Designing, opening, managing, and maintaining an outpatient wound care department take time, dedication, and ongoing focus. Managing volume and supporting your clinical, operational, and financial outcomes are key areas for success. Utilizing a comprehensive, interoperable specialty electronic health record (EHR) with smart workflow synchronization is key to driving compliance with the ever-changing rules, regulations, and findings performed within your department.
Documentation that supports regulations needs to be mapped within the specialty EHR itself. Specific wound care elements and medical necessity requirements are essential for compliant patient records. Clinical and operational wound care triggers, outlier management, and coding and billing requirements are also necessary to drive your facility’s standards, enhance outcomes, and optimize reimbursement.
The most critical step to a successful specialty EHR implementation is conducting a workflow analysis. This analysis maps current clinical processes and data flows, identifies gaps with industry best practices, and produces recommendations for improvement through collaboration with clinical team members. It is paramount that the clinic’s workflow is implemented correctly and the software is customized to suit your facility’s expectations of staff and providers. These steps will also drive a higher adoption rate of the EHR.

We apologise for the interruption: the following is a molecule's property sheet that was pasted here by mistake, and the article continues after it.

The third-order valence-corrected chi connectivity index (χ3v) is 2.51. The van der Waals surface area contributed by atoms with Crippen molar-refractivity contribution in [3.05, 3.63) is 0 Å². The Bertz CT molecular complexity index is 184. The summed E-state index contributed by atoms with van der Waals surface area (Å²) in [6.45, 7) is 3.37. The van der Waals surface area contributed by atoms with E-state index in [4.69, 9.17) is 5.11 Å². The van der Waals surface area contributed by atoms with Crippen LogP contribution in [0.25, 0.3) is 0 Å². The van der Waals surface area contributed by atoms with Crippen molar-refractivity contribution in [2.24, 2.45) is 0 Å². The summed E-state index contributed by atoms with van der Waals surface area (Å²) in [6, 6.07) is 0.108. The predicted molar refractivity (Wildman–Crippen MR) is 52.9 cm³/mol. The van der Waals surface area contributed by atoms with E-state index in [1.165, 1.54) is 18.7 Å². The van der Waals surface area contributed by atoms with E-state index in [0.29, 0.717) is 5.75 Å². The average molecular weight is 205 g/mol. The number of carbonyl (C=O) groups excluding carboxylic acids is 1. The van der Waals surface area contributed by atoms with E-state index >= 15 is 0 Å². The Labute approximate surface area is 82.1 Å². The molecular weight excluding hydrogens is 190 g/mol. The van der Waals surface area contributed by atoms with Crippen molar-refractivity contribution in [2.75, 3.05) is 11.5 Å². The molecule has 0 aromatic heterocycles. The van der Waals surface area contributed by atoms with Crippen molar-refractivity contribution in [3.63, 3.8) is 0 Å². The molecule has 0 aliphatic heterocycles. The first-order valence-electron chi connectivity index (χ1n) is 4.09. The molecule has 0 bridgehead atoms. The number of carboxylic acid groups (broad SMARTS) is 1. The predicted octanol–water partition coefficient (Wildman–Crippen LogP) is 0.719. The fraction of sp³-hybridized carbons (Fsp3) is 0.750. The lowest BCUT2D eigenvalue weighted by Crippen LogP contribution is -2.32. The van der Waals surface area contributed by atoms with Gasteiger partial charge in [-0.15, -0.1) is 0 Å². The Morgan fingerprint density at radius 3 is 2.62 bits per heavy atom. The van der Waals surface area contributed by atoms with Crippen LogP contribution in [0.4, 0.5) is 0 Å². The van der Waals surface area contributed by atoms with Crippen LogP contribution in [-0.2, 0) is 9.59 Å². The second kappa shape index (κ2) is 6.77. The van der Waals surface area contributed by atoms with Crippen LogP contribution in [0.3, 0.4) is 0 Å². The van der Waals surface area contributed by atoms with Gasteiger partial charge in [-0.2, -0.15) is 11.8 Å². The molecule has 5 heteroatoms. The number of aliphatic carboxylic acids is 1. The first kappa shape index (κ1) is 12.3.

We are reminded of the importance of accurate workflows and documentation through the recent findings from the Office of the Inspector General.1 Read the findings and recommendations below and ask yourself: Does the documentation in my EHR support the full scope of wound care performed? If not, why? Do I need to update my workflows or processes to capture additional information to meet medical necessity? Does my EHR solution allow more details about wound care documentation and services? A specialty wound care EHR is an important step in the compliance process.
“For this review, we focused on one Medicare administrative contractor, Wisconsin Physicians Service Government Health Administrators (WPS), because of the high volume of paid outpatient claims that contained hyperbaric oxygen (HBO) therapy services.
Our objective was to determine whether WPS paid providers in 2013 and 2014 for HBO therapy services that complied with Medicare requirements.
To read the full article in “Advances in Skin & Wound Care” by Cathy Thomas Hess, click here.
Read previous articles in “Advances in Skin & Wound Care” by Cathy Thomas Hess in the link.
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Cathy is Chief Clinical Officer for WoundExpert® and Vice President at Net Health, and in addition to being the MIPS Clinical Consultant for WoundExpert. She gained over 30 years of expertise in various acute care, long-term care, sub-acute care facilities, home-health agencies, and outpatient wound care department settings. Cathy is the author of Clinical Guide to Skin and Wound Care (also translated into Italian and Portuguese) – Eighth Edition published in September of 2018.